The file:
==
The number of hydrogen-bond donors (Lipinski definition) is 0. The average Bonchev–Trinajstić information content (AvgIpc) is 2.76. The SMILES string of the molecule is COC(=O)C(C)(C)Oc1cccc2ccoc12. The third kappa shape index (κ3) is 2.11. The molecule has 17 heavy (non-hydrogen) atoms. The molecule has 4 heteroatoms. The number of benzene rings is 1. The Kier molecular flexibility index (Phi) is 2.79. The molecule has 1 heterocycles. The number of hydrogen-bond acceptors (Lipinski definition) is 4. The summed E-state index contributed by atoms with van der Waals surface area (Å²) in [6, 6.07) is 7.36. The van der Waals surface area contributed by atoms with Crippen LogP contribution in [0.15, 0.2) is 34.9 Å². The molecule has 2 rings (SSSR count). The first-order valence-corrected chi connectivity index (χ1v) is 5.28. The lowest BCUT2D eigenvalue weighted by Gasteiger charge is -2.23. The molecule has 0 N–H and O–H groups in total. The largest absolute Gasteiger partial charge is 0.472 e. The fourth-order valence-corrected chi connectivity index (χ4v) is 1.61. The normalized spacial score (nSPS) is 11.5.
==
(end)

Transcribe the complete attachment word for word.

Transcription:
The number of hydrogen-bond donors (Lipinski definition) is 0. The average Bonchev–Trinajstić information content (AvgIpc) is 2.76. The SMILES string of the molecule is COC(=O)C(C)(C)Oc1cccc2ccoc12. The third kappa shape index (κ3) is 2.11. The molecule has 17 heavy (non-hydrogen) atoms. The molecule has 4 heteroatoms. The number of benzene rings is 1. The Kier molecular flexibility index (Phi) is 2.79. The molecule has 1 heterocycles. The number of hydrogen-bond acceptors (Lipinski definition) is 4. The summed E-state index contributed by atoms with van der Waals surface area (Å²) in [6, 6.07) is 7.36. The van der Waals surface area contributed by atoms with Crippen LogP contribution in [0.15, 0.2) is 34.9 Å². The molecule has 2 rings (SSSR count). The first-order valence-corrected chi connectivity index (χ1v) is 5.28. The lowest BCUT2D eigenvalue weighted by Gasteiger charge is -2.23. The molecule has 0 N–H and O–H groups in total. The largest absolute Gasteiger partial charge is 0.472 e. The fourth-order valence-corrected chi connectivity index (χ4v) is 1.61. The normalized spacial score (nSPS) is 11.5.